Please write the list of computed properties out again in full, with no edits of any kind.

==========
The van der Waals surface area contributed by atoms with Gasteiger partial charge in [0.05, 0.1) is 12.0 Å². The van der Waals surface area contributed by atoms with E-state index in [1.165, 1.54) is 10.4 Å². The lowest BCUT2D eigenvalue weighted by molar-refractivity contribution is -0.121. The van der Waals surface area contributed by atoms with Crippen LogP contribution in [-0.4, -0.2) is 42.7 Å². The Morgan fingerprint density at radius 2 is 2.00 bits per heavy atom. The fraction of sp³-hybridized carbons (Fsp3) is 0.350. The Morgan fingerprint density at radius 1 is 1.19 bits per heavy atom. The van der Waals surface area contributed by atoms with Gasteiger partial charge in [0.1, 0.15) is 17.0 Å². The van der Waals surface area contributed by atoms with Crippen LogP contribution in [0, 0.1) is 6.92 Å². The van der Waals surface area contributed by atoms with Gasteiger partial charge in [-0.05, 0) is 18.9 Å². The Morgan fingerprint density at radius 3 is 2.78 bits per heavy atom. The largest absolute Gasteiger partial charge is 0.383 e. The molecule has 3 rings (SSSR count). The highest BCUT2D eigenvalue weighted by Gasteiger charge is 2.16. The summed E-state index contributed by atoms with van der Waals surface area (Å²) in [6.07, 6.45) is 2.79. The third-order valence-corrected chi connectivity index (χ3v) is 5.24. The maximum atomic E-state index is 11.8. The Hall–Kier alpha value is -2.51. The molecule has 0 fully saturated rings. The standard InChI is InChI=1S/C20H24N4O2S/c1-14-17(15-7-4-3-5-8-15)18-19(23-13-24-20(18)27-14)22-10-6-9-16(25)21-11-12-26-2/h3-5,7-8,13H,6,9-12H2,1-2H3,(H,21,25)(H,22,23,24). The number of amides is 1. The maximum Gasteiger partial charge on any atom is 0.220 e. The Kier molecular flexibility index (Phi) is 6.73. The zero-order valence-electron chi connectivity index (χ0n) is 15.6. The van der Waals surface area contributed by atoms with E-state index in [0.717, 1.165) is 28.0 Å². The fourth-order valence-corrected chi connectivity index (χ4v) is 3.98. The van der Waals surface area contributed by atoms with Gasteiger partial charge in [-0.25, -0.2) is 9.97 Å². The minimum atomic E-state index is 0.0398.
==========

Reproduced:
The van der Waals surface area contributed by atoms with Gasteiger partial charge in [0.05, 0.1) is 12.0 Å². The van der Waals surface area contributed by atoms with E-state index in [1.165, 1.54) is 10.4 Å². The lowest BCUT2D eigenvalue weighted by molar-refractivity contribution is -0.121. The van der Waals surface area contributed by atoms with Crippen LogP contribution in [-0.4, -0.2) is 42.7 Å². The Morgan fingerprint density at radius 2 is 2.00 bits per heavy atom. The fraction of sp³-hybridized carbons (Fsp3) is 0.350. The Morgan fingerprint density at radius 1 is 1.19 bits per heavy atom. The van der Waals surface area contributed by atoms with Gasteiger partial charge in [0.1, 0.15) is 17.0 Å². The van der Waals surface area contributed by atoms with Crippen LogP contribution in [0, 0.1) is 6.92 Å². The van der Waals surface area contributed by atoms with Gasteiger partial charge in [-0.05, 0) is 18.9 Å². The Morgan fingerprint density at radius 3 is 2.78 bits per heavy atom. The largest absolute Gasteiger partial charge is 0.383 e. The molecule has 3 rings (SSSR count). The highest BCUT2D eigenvalue weighted by Gasteiger charge is 2.16. The summed E-state index contributed by atoms with van der Waals surface area (Å²) in [6.07, 6.45) is 2.79. The third-order valence-corrected chi connectivity index (χ3v) is 5.24. The maximum atomic E-state index is 11.8. The Hall–Kier alpha value is -2.51. The molecule has 0 fully saturated rings. The standard InChI is InChI=1S/C20H24N4O2S/c1-14-17(15-7-4-3-5-8-15)18-19(23-13-24-20(18)27-14)22-10-6-9-16(25)21-11-12-26-2/h3-5,7-8,13H,6,9-12H2,1-2H3,(H,21,25)(H,22,23,24). The number of amides is 1. The maximum Gasteiger partial charge on any atom is 0.220 e. The Kier molecular flexibility index (Phi) is 6.73. The zero-order valence-electron chi connectivity index (χ0n) is 15.6. The van der Waals surface area contributed by atoms with E-state index in [0.717, 1.165) is 28.0 Å². The fourth-order valence-corrected chi connectivity index (χ4v) is 3.98. The van der Waals surface area contributed by atoms with Gasteiger partial charge in [-0.25, -0.2) is 9.97 Å². The minimum atomic E-state index is 0.0398.